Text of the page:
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Sunday, 4 September 2011

A whiff of Eritrea in Auckland



The very first time I had African food was during a trip to Vancouver and I fell in love with the flavour, texture and the smell of my fingers after the meal. I was hooked. Since I am back in Auckland, I kept googling and finally found an Eritrean lunch outing through a food tour organiser, Finding Flavours.
This is not just a lunch outing, we are going to be served a meal cooked by an Eritrean family and followed by a coffee ceremony. There were about a dozen other foodies on the day and we were warmly welcomed by Aklilu and his sisters Rahel and Tsehaines in their family home. The smell of the food was making me hungry.After an introduction to the family and Eritrean food and culture, the dishes were presented to us on a table and we were encouraged by the family to eat as much as we like.




The meal starts with injera, a flat bread made from fermented rice flour is the base of a meal much like rice or pasta. The fermentation process created the airy soft texture of the injera.

Derho is a chicken and hard-boiled eggs in curry. The chicken was so tender, it fell off the bones.It was not very spicy, just a little hint of chilli with a nice gingery aftertaste.


Zigni is a lamb curry cooked with the family made from scratch curry paste. Very good too.



Alicha : stir-fried carrots, beans, potatoes ,garlic and onion with spices. It was so delicious that I ate almost half the bowl. No kidding.

Ades is a spicy lentil dish that goes really well with the injera.
Our lovely foodie, oops! I mean guide Lynn from Finding Flavours

Tsehaines & Aklilu generously shared their food and culture with us

Aklilu presented us Hmbasa bread to go with the coffee. Popcorn was also served and it's a common practice to have it before coffee is served.

Freshly baked Hambasa bread to go with the aromatic coffee

Green coffee beans are roasted over charcoal fire by Rahel


The roasted coffee grinds are then transferred to be boiled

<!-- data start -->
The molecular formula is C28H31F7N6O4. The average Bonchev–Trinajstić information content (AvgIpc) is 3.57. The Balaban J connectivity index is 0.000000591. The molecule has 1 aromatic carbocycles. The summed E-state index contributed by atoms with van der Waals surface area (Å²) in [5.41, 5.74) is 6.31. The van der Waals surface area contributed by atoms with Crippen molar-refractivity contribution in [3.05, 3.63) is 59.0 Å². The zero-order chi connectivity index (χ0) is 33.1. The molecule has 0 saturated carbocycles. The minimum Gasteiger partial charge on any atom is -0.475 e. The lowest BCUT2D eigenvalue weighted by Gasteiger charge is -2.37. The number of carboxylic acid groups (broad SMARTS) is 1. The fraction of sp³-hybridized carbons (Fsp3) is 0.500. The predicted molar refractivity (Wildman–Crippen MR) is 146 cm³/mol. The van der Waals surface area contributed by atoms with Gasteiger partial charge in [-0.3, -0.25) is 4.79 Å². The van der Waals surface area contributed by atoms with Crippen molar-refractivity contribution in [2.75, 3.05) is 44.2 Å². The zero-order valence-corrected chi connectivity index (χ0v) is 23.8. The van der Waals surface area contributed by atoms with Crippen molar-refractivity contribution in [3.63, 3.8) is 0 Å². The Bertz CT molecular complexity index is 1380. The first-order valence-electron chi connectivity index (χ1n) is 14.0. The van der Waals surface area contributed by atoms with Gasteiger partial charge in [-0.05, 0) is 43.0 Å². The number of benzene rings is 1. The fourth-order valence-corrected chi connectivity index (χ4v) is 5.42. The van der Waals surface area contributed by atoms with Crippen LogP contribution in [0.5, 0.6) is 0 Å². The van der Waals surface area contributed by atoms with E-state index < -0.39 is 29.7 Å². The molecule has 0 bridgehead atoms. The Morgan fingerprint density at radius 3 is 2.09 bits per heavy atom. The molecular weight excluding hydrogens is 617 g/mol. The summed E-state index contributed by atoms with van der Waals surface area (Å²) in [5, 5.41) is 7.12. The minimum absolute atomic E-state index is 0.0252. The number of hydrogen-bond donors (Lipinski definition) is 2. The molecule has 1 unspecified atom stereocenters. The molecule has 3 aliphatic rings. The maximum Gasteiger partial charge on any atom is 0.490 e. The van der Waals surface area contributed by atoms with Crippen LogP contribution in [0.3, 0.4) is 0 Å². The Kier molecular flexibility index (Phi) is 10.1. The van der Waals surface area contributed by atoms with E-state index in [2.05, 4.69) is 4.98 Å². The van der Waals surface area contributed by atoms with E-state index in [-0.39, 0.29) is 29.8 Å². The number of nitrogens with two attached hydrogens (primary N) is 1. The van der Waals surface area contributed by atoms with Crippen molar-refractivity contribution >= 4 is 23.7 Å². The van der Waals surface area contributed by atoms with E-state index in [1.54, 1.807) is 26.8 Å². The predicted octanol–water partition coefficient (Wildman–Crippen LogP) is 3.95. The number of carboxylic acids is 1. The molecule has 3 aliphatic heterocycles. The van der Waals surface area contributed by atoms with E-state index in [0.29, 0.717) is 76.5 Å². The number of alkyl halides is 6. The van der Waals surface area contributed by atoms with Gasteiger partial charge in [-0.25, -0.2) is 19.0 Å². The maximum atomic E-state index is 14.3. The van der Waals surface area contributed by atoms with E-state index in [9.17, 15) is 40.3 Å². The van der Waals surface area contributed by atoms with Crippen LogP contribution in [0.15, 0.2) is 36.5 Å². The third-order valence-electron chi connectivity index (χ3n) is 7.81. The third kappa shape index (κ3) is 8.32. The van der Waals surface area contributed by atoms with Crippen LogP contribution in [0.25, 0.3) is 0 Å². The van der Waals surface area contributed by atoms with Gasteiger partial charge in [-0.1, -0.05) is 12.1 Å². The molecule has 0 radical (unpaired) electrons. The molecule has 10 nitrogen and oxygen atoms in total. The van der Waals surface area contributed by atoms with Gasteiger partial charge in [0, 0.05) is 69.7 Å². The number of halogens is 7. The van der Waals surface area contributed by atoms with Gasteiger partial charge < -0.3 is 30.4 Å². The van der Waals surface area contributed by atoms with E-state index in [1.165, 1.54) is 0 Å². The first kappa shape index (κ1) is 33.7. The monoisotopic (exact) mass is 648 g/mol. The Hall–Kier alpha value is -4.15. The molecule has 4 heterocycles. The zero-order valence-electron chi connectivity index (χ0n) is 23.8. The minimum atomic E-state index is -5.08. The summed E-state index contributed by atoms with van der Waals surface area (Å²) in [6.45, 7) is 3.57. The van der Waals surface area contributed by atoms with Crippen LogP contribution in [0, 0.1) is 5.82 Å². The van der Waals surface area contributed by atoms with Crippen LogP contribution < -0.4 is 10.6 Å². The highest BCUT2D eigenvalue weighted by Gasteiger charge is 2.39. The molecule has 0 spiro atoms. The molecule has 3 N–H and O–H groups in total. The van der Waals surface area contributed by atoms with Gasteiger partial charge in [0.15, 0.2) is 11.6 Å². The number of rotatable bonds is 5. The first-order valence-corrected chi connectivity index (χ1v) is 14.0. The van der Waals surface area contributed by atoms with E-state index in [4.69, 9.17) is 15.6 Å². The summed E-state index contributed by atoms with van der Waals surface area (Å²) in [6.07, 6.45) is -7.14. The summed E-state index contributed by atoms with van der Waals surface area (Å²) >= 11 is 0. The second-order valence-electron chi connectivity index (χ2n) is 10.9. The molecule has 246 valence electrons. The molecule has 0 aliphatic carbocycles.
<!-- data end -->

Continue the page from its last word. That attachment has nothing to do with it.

If only I can have this coffee every morning..strong but not overpowering with a nice cardamon flavour lingering in your mouth.

We've spent almost 3 hours in the family home and it was one of the warmest occasions that was motivated by food but continued by sharing some of the families' stories in a group of like-minded, well-traveled foodies. I personally think it's a true privilege to share an amazing meal cooked by the people who eat it everyday at home themselves. Nothing can get as authentic as this. The experience was really memorable and kudos to Lynn from Finding Flavours for organising such a special occasion and am looking forward for more to come.

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6 comments:

gigivieve said...

Wow. The food looked absolutely amazing! And love the whole concept of Finding Flavours. I've never heard of them but will definitely check out their website now.

Her Worldly Pleasures said...

Yeah I love the concept too and they have lots of tours coming up that looks very interesting.

Alem said...

Hey thanks for this post! :) I was looking for some good images of Habesha food, and yours were the best. :) I used them here: http://jclass.icyboards.net/showthread.php?tid=105&pid=506#pid506

Alem said...

Thanks for this post. :) I was looking for some high quality images to show some friends Habeshe food, and your were the best. :)
I used them here: jclass.icyboards.net/showthread.php?tid=105&pid=506#pid506

ObsidianJaguar said...

Hi ,
THNAK you for this post ... I am a foodie and been searching high and low for Eritrea, eithepoian .. type food so this is great .. now for a time machine so I could have gone with you :)

Her Worldly Pleasures said...

Hi Obsidian, I'm glad that you've enjoyed this post. Yes, Erithrean/Ethiopian cuisine is incredibly enjoyable.Do look out for the annual Auckland International Food Festival in March/April as this family will share their home-cooked food with the public.